GRADING RUBRIC MUST BE FOLLOWED
Develop a personal leadership model based on your evaluation of how you responded at a critical moment, along with an analysis of how your personal strengths and leadership style can become a model for leadership within your organization. There is no page limit for this assessment; be substantive, thorough, and concise.
Questions to Consider:
What types of situations generally create pressure and stress for you? How do you handle these situations?
When you think about successful leaders with whom you have worked, how did they react to stressful or uncertain events in the workplace? What insights can this provide as you evolve professionally?
How would you deal with a large-scale chaotic incident in the workplace, such as a natural disaster? What tools and strategies would you use?
Before you create and submit your assessment, complete the following:
Review the results of your STAR assessment and look for credible, professional resources on leadership and managing stressful situations.
Complete one of the emotional intelligence (EI) assessments (linked in the Resources) and find credible, professional resources on EI in business.
Read the requirements carefully and be sure you complete each section.
Section One – Emotional Intelligence and Leadership: Explain how EI concepts improve leadership skills. How does understanding and managing emotions make a more effective leader?
Section Two – Personal Leadership Assessment: Conduct a personal leadership situational assessment using the critical moment dialogue approach.
Describe a chaotic or stressful situation you experienced (in just a few sentences) and the specific actions you took in the situation.
Describe ways you could have better managed your reaction to the situation, using the leadership resources you located.
Explain how this new insight might influence your personal leadership development.
Section Three – Personal Leadership Brand Statement: Based on the results of your STAR assessment, personal leadership situational assessment, and EI assessment, propose a personal leadership brand or style that is authentic, reflects your personality and strengths, and capitalizes on your EI.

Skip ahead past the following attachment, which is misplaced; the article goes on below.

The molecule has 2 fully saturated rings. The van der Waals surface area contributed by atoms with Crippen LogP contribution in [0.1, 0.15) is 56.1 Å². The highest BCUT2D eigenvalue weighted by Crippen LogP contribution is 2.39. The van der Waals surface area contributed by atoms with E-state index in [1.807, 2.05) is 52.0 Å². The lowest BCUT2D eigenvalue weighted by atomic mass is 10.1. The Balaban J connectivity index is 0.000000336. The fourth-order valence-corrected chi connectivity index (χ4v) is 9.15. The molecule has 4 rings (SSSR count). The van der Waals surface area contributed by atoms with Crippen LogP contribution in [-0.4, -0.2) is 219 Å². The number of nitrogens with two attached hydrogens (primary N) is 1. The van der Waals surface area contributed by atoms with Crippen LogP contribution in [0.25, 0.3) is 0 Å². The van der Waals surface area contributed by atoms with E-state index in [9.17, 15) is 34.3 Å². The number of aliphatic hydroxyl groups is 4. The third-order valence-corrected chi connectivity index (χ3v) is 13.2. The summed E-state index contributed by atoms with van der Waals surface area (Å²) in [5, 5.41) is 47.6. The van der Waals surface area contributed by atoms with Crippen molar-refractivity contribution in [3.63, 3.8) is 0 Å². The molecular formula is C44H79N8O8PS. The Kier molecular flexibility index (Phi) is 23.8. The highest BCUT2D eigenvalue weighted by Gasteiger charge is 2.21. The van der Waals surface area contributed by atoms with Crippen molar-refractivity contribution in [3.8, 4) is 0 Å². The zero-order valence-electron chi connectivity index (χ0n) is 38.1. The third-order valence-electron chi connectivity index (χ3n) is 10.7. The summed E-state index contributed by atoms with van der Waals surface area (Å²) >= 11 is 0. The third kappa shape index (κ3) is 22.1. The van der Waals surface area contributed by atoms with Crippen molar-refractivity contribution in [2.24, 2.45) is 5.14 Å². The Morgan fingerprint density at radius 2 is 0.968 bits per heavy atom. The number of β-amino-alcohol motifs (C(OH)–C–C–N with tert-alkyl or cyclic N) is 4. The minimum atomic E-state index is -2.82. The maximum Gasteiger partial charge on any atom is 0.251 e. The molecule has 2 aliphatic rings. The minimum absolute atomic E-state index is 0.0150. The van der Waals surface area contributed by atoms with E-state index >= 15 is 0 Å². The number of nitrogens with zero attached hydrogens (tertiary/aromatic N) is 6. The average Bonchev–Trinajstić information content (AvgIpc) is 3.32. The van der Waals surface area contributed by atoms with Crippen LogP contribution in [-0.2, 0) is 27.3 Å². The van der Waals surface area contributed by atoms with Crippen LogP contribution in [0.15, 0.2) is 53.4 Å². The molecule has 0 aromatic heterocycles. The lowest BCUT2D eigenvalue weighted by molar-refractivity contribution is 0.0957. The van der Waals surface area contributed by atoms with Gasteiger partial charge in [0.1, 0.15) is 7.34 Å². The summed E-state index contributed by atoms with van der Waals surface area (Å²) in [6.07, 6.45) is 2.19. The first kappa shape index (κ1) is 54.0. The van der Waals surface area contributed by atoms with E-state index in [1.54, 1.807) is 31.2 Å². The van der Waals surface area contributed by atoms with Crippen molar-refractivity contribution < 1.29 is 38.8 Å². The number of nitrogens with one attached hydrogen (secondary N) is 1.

Condense your personal leadership brand into two words that best describe your style. You can test your proposed leadership brand by asking colleagues for feedback. Include a so that statement for your brand that demonstrates how your leadership style adds value to your organization.
Example: “My leadership brand is collaborative accountability so that I can facilitate effective teamwork towards meeting the organization’s goal to deliver X clinical and Y financial outcomes.”
Section Four – Personal Leadership Model: Analyze how you can combine your leadership strengths, emotional intelligence, and personal leadership brand into a leadership model that aligns with organizational culture and strategic goals and can guide organizational success. Be sure your analysis includes evidence and support from the resources you located. Specifically, address the following:
Leadership strategies to guide highly effective teams.
How your leadership approach might be influenced by financial forecasts.
How your leadership approach reflects the mission and values of the organization, as well as professional and personal ethics.
The following resources are required to complete the assessment.
Boak, G., Dickens, V., Newson, A., & Brown, L. (2015). Distributed leadership, team working and service improvement in healthcare. Leadership in Health Services, 28(4), 332–344.
Hargett, C. W., Doty, J. P., Hauck, J. N., Webb, A. M. B., Cook, S. H., Tsipis, N. E., . . .Taylor, D. C. (2017). Developing a model for effective leadership in healthcare: A concept mapping approach. Journal of Healthcare Leadership, 9, 69–78.
Rosenman, E. D., Ilgen, J. S., Shandro, J. R., Harper, A. L., & Fernandez, R. (2015). A systematic review of tools used to assess team leadership in health care action teams. Academic Medicine: Journal of the Association of American Medical Colleges, 90(10), 1408–1422.
Personal Leadership Brand
Ledlow, G. R., & Coppola, M. N. (2014). Leadership for health professionals: Theories, skills, and applications (2nd ed.). Burlington, MA: Jones & Bartlett Learning. Available from the bookstore.
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